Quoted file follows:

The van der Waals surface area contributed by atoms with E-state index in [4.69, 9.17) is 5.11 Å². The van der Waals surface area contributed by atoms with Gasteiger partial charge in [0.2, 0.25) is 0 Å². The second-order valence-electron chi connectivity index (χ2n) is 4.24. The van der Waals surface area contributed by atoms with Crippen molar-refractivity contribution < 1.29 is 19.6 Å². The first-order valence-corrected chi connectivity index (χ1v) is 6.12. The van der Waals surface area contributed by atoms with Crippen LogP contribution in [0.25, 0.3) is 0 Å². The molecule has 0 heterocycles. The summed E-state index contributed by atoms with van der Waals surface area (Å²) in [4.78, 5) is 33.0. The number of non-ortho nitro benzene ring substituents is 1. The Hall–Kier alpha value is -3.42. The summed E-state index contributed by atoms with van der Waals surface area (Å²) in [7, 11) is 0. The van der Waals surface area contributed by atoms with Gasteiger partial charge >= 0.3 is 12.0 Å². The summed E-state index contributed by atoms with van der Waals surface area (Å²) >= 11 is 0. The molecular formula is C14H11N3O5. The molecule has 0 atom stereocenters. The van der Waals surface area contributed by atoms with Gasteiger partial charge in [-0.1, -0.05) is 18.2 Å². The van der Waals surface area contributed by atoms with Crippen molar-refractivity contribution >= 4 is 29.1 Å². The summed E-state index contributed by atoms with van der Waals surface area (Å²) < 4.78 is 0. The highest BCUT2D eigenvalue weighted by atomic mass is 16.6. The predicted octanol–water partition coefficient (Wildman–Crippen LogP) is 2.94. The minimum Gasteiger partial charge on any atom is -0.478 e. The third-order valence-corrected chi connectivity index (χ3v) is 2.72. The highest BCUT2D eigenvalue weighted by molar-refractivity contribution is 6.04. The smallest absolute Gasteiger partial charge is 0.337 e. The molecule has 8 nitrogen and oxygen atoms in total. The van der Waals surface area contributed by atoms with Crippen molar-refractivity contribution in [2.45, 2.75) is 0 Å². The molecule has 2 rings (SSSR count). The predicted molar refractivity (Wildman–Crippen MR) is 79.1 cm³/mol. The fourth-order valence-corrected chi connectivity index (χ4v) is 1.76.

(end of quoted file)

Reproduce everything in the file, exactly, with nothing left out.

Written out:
The van der Waals surface area contributed by atoms with E-state index in [4.69, 9.17) is 5.11 Å². The van der Waals surface area contributed by atoms with Gasteiger partial charge in [0.2, 0.25) is 0 Å². The second-order valence-electron chi connectivity index (χ2n) is 4.24. The van der Waals surface area contributed by atoms with Crippen molar-refractivity contribution < 1.29 is 19.6 Å². The first-order valence-corrected chi connectivity index (χ1v) is 6.12. The van der Waals surface area contributed by atoms with Crippen LogP contribution in [0.25, 0.3) is 0 Å². The molecule has 0 heterocycles. The summed E-state index contributed by atoms with van der Waals surface area (Å²) in [4.78, 5) is 33.0. The number of non-ortho nitro benzene ring substituents is 1. The Hall–Kier alpha value is -3.42. The summed E-state index contributed by atoms with van der Waals surface area (Å²) in [7, 11) is 0. The van der Waals surface area contributed by atoms with Gasteiger partial charge >= 0.3 is 12.0 Å². The summed E-state index contributed by atoms with van der Waals surface area (Å²) >= 11 is 0. The molecular formula is C14H11N3O5. The molecule has 0 atom stereocenters. The van der Waals surface area contributed by atoms with Gasteiger partial charge in [-0.1, -0.05) is 18.2 Å². The van der Waals surface area contributed by atoms with Crippen molar-refractivity contribution >= 4 is 29.1 Å². The summed E-state index contributed by atoms with van der Waals surface area (Å²) < 4.78 is 0. The highest BCUT2D eigenvalue weighted by atomic mass is 16.6. The predicted octanol–water partition coefficient (Wildman–Crippen LogP) is 2.94. The minimum Gasteiger partial charge on any atom is -0.478 e. The third-order valence-corrected chi connectivity index (χ3v) is 2.72. The highest BCUT2D eigenvalue weighted by molar-refractivity contribution is 6.04. The smallest absolute Gasteiger partial charge is 0.337 e. The molecule has 8 nitrogen and oxygen atoms in total. The van der Waals surface area contributed by atoms with Crippen molar-refractivity contribution in [2.45, 2.75) is 0 Å². The molecule has 2 rings (SSSR count). The predicted molar refractivity (Wildman–Crippen MR) is 79.1 cm³/mol. The fourth-order valence-corrected chi connectivity index (χ4v) is 1.76.